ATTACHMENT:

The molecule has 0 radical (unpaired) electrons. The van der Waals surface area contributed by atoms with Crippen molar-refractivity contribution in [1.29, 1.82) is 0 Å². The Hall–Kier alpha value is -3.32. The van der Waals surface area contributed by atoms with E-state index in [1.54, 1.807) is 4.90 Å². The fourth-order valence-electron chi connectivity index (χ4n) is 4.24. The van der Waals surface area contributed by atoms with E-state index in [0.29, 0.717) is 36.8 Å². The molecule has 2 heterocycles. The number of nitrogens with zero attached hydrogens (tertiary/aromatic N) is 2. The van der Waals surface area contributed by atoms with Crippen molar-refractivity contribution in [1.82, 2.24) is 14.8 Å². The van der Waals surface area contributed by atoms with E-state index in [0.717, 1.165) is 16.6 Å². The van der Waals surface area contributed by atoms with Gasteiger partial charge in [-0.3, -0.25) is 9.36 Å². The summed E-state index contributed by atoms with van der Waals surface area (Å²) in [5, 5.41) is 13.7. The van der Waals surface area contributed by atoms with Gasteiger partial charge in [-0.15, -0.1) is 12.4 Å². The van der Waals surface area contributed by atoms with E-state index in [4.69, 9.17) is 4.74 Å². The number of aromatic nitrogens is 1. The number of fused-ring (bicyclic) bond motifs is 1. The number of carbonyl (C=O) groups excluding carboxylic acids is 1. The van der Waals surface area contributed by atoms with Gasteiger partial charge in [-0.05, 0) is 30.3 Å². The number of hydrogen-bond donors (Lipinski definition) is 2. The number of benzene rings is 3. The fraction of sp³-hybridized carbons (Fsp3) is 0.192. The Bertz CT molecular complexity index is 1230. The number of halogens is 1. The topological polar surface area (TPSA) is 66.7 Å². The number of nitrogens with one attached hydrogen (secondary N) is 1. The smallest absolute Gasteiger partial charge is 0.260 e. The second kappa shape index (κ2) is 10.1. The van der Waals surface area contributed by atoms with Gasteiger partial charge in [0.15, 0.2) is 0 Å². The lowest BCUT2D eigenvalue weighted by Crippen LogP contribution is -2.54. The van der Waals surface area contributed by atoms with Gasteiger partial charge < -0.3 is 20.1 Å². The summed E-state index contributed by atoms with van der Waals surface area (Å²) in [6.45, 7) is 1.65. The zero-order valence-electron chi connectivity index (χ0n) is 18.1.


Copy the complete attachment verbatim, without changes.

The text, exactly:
The molecule has 0 radical (unpaired) electrons. The van der Waals surface area contributed by atoms with Crippen molar-refractivity contribution in [1.29, 1.82) is 0 Å². The Hall–Kier alpha value is -3.32. The van der Waals surface area contributed by atoms with E-state index in [1.54, 1.807) is 4.90 Å². The fourth-order valence-electron chi connectivity index (χ4n) is 4.24. The van der Waals surface area contributed by atoms with E-state index in [0.29, 0.717) is 36.8 Å². The molecule has 2 heterocycles. The number of nitrogens with zero attached hydrogens (tertiary/aromatic N) is 2. The van der Waals surface area contributed by atoms with Crippen molar-refractivity contribution in [1.82, 2.24) is 14.8 Å². The van der Waals surface area contributed by atoms with E-state index in [0.717, 1.165) is 16.6 Å². The van der Waals surface area contributed by atoms with Gasteiger partial charge in [-0.3, -0.25) is 9.36 Å². The summed E-state index contributed by atoms with van der Waals surface area (Å²) in [5, 5.41) is 13.7. The van der Waals surface area contributed by atoms with Gasteiger partial charge in [-0.15, -0.1) is 12.4 Å². The van der Waals surface area contributed by atoms with E-state index in [4.69, 9.17) is 4.74 Å². The number of aromatic nitrogens is 1. The number of fused-ring (bicyclic) bond motifs is 1. The number of carbonyl (C=O) groups excluding carboxylic acids is 1. The van der Waals surface area contributed by atoms with Gasteiger partial charge in [-0.05, 0) is 30.3 Å². The number of hydrogen-bond donors (Lipinski definition) is 2. The number of benzene rings is 3. The fraction of sp³-hybridized carbons (Fsp3) is 0.192. The Bertz CT molecular complexity index is 1230. The number of halogens is 1. The topological polar surface area (TPSA) is 66.7 Å². The number of nitrogens with one attached hydrogen (secondary N) is 1. The smallest absolute Gasteiger partial charge is 0.260 e. The second kappa shape index (κ2) is 10.1. The van der Waals surface area contributed by atoms with Gasteiger partial charge in [0.15, 0.2) is 0 Å². The lowest BCUT2D eigenvalue weighted by Crippen LogP contribution is -2.54. The van der Waals surface area contributed by atoms with Gasteiger partial charge < -0.3 is 20.1 Å². The summed E-state index contributed by atoms with van der Waals surface area (Å²) in [6.45, 7) is 1.65. The zero-order valence-electron chi connectivity index (χ0n) is 18.1.